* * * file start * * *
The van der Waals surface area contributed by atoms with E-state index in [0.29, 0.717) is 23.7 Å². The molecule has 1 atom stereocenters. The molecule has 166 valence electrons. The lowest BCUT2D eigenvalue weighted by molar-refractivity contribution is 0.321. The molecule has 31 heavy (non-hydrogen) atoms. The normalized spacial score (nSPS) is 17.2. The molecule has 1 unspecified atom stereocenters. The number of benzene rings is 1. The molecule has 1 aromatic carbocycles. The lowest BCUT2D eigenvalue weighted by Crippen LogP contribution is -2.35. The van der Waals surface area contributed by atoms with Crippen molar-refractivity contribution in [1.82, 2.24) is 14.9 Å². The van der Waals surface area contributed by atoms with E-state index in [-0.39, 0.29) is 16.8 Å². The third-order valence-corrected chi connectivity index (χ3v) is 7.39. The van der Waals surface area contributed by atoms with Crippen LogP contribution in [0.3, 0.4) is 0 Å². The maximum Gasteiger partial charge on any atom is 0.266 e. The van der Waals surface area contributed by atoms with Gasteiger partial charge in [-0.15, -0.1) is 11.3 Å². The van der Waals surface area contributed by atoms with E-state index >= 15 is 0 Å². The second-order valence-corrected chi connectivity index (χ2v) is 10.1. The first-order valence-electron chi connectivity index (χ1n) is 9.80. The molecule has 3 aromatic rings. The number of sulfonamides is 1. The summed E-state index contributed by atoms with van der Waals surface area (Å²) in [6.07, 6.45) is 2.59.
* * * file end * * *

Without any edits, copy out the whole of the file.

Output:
The van der Waals surface area contributed by atoms with E-state index in [0.29, 0.717) is 23.7 Å². The molecule has 1 atom stereocenters. The molecule has 166 valence electrons. The lowest BCUT2D eigenvalue weighted by molar-refractivity contribution is 0.321. The molecule has 31 heavy (non-hydrogen) atoms. The normalized spacial score (nSPS) is 17.2. The molecule has 1 unspecified atom stereocenters. The number of benzene rings is 1. The molecule has 1 aromatic carbocycles. The lowest BCUT2D eigenvalue weighted by Crippen LogP contribution is -2.35. The van der Waals surface area contributed by atoms with Crippen molar-refractivity contribution in [1.82, 2.24) is 14.9 Å². The van der Waals surface area contributed by atoms with E-state index in [-0.39, 0.29) is 16.8 Å². The third-order valence-corrected chi connectivity index (χ3v) is 7.39. The van der Waals surface area contributed by atoms with Crippen LogP contribution in [0.3, 0.4) is 0 Å². The maximum Gasteiger partial charge on any atom is 0.266 e. The van der Waals surface area contributed by atoms with Gasteiger partial charge in [-0.15, -0.1) is 11.3 Å². The van der Waals surface area contributed by atoms with E-state index >= 15 is 0 Å². The second-order valence-corrected chi connectivity index (χ2v) is 10.1. The first-order valence-electron chi connectivity index (χ1n) is 9.80. The molecule has 3 aromatic rings. The number of sulfonamides is 1. The summed E-state index contributed by atoms with van der Waals surface area (Å²) in [6.07, 6.45) is 2.59.